the second and subsequent requests sending the session id to the server, server looks up the session id to access stored user data
Every request sends the session ID to the server so the server can look up the user's stored data for that session.

When the session expires or is terminated, the server deletes the stored session data and releases the session ID and its resources. After this occurs, the server doesn't remember the user or any of the stored data.

A developer can use a session variable to keep track of information as the user navigates around the site, making different requests of the server. For example, as the user shops around on your store's site, session variables can be used to remember the items in a shopping cart. When the user navigates to a new page, that page is requested using a new HTTP connection: the page's code can use a special session ID to add, read, and edit session variables stored on the server.

Sessions can somtimes be more advantageous than regular cookies: Cookies are stored on the user's computer, and many users not wishing to have their privacy violated will configure their browser to refuse cookies but still allow session cookies (although you will still have to add fallback code if the user has chosen to block all cookies).

Additionally, cookies can only store text data and to a maximum of 4096 bytes (that includes the cookie name, expiry date, the cookie's value, etc). PHP Sessions don't have a maximum size, and can contain text, numbers, arrays, or entire objects. However, the server running the PHP scripts does have a configuration option called memory_limit, which defines the maximum amount of memory allocated to a running script; the default value is 128MB so clearly you wouldn't want to store anything in a session that's close to 128MB in size.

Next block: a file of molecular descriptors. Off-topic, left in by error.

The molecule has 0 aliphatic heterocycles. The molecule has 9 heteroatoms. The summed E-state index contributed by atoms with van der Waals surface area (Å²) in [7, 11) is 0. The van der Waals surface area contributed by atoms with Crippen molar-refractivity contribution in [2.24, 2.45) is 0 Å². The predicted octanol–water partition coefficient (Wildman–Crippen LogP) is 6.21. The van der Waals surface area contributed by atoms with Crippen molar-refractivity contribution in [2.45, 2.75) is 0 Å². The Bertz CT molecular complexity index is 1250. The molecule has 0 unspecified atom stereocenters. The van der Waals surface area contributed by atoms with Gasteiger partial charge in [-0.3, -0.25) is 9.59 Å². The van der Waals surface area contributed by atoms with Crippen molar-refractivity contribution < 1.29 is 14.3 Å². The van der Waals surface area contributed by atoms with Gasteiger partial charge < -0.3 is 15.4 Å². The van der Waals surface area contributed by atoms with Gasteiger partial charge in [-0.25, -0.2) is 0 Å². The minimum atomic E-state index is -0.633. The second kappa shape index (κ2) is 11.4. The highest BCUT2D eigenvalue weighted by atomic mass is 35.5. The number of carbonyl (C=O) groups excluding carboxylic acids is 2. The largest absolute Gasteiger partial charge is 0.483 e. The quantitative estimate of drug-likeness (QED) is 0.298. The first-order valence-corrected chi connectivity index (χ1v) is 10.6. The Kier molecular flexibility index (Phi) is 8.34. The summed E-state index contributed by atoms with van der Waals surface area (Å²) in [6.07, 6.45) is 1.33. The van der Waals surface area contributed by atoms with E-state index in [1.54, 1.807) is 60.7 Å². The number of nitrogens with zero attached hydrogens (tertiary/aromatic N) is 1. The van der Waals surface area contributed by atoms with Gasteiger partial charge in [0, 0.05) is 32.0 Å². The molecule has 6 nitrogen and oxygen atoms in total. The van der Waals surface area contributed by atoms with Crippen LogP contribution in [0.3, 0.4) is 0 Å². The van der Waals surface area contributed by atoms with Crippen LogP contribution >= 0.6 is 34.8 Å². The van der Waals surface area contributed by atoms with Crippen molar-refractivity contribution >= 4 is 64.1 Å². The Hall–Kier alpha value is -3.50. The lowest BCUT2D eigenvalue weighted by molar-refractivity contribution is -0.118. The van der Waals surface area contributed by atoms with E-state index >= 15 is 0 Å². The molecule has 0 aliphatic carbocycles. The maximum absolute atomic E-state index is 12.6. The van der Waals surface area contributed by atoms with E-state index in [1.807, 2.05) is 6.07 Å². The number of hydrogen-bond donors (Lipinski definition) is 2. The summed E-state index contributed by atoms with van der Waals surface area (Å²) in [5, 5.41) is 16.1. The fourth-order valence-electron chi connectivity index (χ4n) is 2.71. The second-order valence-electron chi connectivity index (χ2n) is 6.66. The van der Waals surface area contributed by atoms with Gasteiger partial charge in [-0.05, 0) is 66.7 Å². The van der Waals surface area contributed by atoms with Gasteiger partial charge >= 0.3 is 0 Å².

In PHP, session information is stored in the global variable called $_SESSION. $_SESSION is an associative array where keys reference objects and values that you can add, edit, and remove.

You programmatically start a session when the user visits one of your pages, and the session ends when they leave your page, although you can also programmatically remove data from the session and/or end the session.

Creating a Session

The first thing that you need to do if you want to store and access session data is begin a session. This needs to be done on every page of your site that is going to use the session data.

To start a session, we invoke the session_start() function. The session_start() function will:

The session_start() function call must be the first line of PHP code in your page, and must even go above the HTML <!DOCTYPE> declaration.

<?php
    session_start();
?>
<!DOCTYPE>
<html>
  <head>
  .. etc...

Furthermore, the call to session_start() must be in every single page on your site that uses the session variables.

Each session is assigned a unique Session ID. This identifies each session as unique to a single user. session_start() checks to see if a session with a specific session ID already exists or not. It generates a new session ID if it needs to create a new sessions.